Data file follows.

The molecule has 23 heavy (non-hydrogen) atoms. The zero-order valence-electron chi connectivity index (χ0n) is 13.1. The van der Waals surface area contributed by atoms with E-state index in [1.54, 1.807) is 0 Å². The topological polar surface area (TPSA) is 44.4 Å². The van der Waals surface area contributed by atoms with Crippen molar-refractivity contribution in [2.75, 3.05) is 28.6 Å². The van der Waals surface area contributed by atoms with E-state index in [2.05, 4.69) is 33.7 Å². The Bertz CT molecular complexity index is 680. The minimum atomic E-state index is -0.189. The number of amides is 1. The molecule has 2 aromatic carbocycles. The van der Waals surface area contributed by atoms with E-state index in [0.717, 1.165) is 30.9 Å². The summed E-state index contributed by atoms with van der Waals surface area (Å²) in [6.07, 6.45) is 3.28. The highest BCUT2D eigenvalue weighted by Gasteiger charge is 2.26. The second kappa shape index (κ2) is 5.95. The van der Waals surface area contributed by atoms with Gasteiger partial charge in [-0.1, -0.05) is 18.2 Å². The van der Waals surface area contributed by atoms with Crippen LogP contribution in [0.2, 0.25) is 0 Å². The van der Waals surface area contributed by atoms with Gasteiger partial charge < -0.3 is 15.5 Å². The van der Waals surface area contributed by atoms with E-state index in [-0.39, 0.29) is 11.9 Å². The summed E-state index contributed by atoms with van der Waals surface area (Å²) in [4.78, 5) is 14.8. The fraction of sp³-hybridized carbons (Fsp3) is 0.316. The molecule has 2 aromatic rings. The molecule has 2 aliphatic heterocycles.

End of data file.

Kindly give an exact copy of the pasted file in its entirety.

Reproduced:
The molecule has 23 heavy (non-hydrogen) atoms. The zero-order valence-electron chi connectivity index (χ0n) is 13.1. The van der Waals surface area contributed by atoms with E-state index in [1.54, 1.807) is 0 Å². The topological polar surface area (TPSA) is 44.4 Å². The van der Waals surface area contributed by atoms with Crippen molar-refractivity contribution in [2.75, 3.05) is 28.6 Å². The van der Waals surface area contributed by atoms with E-state index in [2.05, 4.69) is 33.7 Å². The Bertz CT molecular complexity index is 680. The minimum atomic E-state index is -0.189. The number of amides is 1. The molecule has 2 aromatic carbocycles. The van der Waals surface area contributed by atoms with E-state index in [0.717, 1.165) is 30.9 Å². The summed E-state index contributed by atoms with van der Waals surface area (Å²) in [6.07, 6.45) is 3.28. The highest BCUT2D eigenvalue weighted by Gasteiger charge is 2.26. The second kappa shape index (κ2) is 5.95. The van der Waals surface area contributed by atoms with Gasteiger partial charge in [-0.1, -0.05) is 18.2 Å². The van der Waals surface area contributed by atoms with Crippen LogP contribution in [0.2, 0.25) is 0 Å². The van der Waals surface area contributed by atoms with Gasteiger partial charge < -0.3 is 15.5 Å². The van der Waals surface area contributed by atoms with E-state index in [-0.39, 0.29) is 11.9 Å². The summed E-state index contributed by atoms with van der Waals surface area (Å²) in [4.78, 5) is 14.8. The fraction of sp³-hybridized carbons (Fsp3) is 0.316. The molecule has 2 aromatic rings. The molecule has 2 aliphatic heterocycles.